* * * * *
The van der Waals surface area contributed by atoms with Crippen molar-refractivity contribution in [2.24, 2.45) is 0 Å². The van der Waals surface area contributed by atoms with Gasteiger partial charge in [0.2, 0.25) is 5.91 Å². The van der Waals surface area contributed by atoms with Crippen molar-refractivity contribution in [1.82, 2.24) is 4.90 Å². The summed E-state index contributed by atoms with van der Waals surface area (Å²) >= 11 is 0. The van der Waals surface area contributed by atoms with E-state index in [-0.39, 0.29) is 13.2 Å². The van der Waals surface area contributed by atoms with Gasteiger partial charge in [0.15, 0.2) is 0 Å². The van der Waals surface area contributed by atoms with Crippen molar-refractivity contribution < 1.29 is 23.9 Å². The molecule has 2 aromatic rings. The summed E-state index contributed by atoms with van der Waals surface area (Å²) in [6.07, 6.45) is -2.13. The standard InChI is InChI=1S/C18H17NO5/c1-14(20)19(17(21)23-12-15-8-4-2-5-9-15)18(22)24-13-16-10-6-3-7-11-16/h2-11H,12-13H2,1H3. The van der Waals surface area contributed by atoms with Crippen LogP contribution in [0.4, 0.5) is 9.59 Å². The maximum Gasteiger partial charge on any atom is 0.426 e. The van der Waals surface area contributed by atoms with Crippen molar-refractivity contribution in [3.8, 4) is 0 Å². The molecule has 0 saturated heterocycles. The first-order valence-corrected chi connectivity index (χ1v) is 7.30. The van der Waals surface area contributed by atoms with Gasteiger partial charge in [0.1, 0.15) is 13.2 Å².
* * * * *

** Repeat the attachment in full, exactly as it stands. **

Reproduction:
The van der Waals surface area contributed by atoms with Crippen molar-refractivity contribution in [2.24, 2.45) is 0 Å². The van der Waals surface area contributed by atoms with Gasteiger partial charge in [0.2, 0.25) is 5.91 Å². The van der Waals surface area contributed by atoms with Crippen molar-refractivity contribution in [1.82, 2.24) is 4.90 Å². The summed E-state index contributed by atoms with van der Waals surface area (Å²) >= 11 is 0. The van der Waals surface area contributed by atoms with E-state index in [-0.39, 0.29) is 13.2 Å². The van der Waals surface area contributed by atoms with Gasteiger partial charge in [0.15, 0.2) is 0 Å². The van der Waals surface area contributed by atoms with Crippen molar-refractivity contribution < 1.29 is 23.9 Å². The molecule has 2 aromatic rings. The summed E-state index contributed by atoms with van der Waals surface area (Å²) in [6.07, 6.45) is -2.13. The standard InChI is InChI=1S/C18H17NO5/c1-14(20)19(17(21)23-12-15-8-4-2-5-9-15)18(22)24-13-16-10-6-3-7-11-16/h2-11H,12-13H2,1H3. The van der Waals surface area contributed by atoms with Crippen LogP contribution in [0.4, 0.5) is 9.59 Å². The maximum Gasteiger partial charge on any atom is 0.426 e. The van der Waals surface area contributed by atoms with Crippen molar-refractivity contribution in [3.8, 4) is 0 Å². The molecule has 0 saturated heterocycles. The first-order valence-corrected chi connectivity index (χ1v) is 7.30. The van der Waals surface area contributed by atoms with Gasteiger partial charge in [0.1, 0.15) is 13.2 Å².